To prepare for his trip, Trump has been meeting with briefers including Secretary of State Rex Tillerson, Secretary of Defense Jim Mattis, White House national security adviser H.R. McMaster, deputy national security adviser Dina Powell and senior adviser and son-in-law Jared Kushner.

Conversations with some officials who have briefed Trump and others who are aware of how he absorbs information portray a president with a short attention span.

He likes single-page memos and visual aids like maps, charts, graphs and photos.

National Security Council officials have strategically included Trump's name in "as many paragraphs as we can because he keeps reading if he's mentioned," according to one source, who relayed conversations he had with NSC officials.

Trump likes to look at a map of the country involved when he learns about a topic.

"He likes to visualize things," said a senior administration official. "The guy's a builder. He has spent his whole life looking at architectural renderings and floor plans."


Although Trump has a string of golf resorts around the world that he has visited, the trip could take him out of his comfort zone. He generally prefers his own bed to hotel rooms. During the 2016 presidential campaign, he often flew home after a day of campaigning rather than staying in hotels overnight.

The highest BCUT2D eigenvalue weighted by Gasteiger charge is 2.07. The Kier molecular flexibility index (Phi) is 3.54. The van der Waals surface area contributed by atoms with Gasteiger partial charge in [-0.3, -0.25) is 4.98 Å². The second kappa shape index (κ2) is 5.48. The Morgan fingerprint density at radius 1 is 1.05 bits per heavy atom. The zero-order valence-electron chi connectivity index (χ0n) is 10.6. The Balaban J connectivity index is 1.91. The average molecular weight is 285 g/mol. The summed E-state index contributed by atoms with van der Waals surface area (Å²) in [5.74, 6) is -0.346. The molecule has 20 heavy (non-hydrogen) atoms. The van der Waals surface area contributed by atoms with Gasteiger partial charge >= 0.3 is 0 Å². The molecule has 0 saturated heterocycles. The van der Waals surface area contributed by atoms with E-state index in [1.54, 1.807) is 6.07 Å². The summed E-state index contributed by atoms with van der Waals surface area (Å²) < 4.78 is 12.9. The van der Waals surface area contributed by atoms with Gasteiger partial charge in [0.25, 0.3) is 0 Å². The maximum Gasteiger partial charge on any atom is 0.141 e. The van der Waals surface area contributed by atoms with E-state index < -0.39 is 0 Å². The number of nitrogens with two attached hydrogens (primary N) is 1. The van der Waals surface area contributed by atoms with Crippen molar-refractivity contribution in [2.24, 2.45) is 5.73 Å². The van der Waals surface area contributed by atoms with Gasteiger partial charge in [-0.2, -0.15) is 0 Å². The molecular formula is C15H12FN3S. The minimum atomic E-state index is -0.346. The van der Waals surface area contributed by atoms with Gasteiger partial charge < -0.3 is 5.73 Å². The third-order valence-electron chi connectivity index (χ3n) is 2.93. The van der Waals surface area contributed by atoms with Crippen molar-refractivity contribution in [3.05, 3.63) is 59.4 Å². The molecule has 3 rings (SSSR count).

Presidential rhetoric and gaffes abroad have caused problems for some of Trump's predecessors.

Bush drew fire after his first meeting with Russian President Vladimir Putin, in Slovenia in June 2001, when he said he had looked the former KGB chief in the eye and "I was able to get a sense of his soul." The comment was seen as naive.

Even body language is watched carefully. Democratic President Barack Obama was criticized for bowing to Japanese Emperor Akihito in a visit to Japan in November 2009.

One Gulf Arab official said Trump's decision to make Saudi Arabia, the birthplace of Islam, the first stop on his trip would send a message that America did not see Islam as an enemy.

The trip could be a chance for the president to counter critics who accuse him of being anti-Muslim because of the order he issued, now blocked by U.S. courts, temporarily banning entry into the United States by citizens of several Muslim-majority countries.

But the official, who spoke on condition of anonymity, said that if Trump, who is prone to speaking off-the-cuff, ended up undercutting his own message, it could be damaging.

"It can backfire, I mean it can seriously backfire," the official said.

Ari Fleischer, former press secretary to Bush, said that since the trip would be Trump's first overseas, the stakes were higher.

"The meaning and importance of his first trip abroad will be exaggerated, but it gives him a chance to get bipartisan accolades, or a chance to fail badly and have the failure exaggerated," Fleischer said.

(Additional reporting by John Walcott and Yara Bayoumy; Editing by Caren Bohan and Peter Cooney)